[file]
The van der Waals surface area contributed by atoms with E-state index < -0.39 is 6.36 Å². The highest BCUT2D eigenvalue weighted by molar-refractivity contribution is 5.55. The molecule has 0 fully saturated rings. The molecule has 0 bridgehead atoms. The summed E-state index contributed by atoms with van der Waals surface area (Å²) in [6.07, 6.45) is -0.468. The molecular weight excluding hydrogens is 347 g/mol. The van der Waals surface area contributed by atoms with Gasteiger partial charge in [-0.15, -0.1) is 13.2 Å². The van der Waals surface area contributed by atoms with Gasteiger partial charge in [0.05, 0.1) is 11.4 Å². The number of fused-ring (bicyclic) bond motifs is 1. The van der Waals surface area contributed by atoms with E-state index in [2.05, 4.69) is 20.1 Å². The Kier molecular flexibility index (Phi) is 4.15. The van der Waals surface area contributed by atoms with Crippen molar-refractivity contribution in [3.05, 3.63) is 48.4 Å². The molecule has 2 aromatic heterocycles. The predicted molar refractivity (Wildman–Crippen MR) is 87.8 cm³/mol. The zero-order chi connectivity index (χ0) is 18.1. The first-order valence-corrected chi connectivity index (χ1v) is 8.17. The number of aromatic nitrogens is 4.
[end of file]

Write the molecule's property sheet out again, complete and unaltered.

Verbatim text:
The van der Waals surface area contributed by atoms with E-state index < -0.39 is 6.36 Å². The highest BCUT2D eigenvalue weighted by molar-refractivity contribution is 5.55. The molecule has 0 fully saturated rings. The molecule has 0 bridgehead atoms. The summed E-state index contributed by atoms with van der Waals surface area (Å²) in [6.07, 6.45) is -0.468. The molecular weight excluding hydrogens is 347 g/mol. The van der Waals surface area contributed by atoms with Gasteiger partial charge in [-0.15, -0.1) is 13.2 Å². The van der Waals surface area contributed by atoms with Gasteiger partial charge in [0.05, 0.1) is 11.4 Å². The number of fused-ring (bicyclic) bond motifs is 1. The van der Waals surface area contributed by atoms with E-state index in [2.05, 4.69) is 20.1 Å². The Kier molecular flexibility index (Phi) is 4.15. The van der Waals surface area contributed by atoms with Crippen molar-refractivity contribution in [3.05, 3.63) is 48.4 Å². The molecule has 2 aromatic heterocycles. The predicted molar refractivity (Wildman–Crippen MR) is 87.8 cm³/mol. The zero-order chi connectivity index (χ0) is 18.1. The first-order valence-corrected chi connectivity index (χ1v) is 8.17. The number of aromatic nitrogens is 4.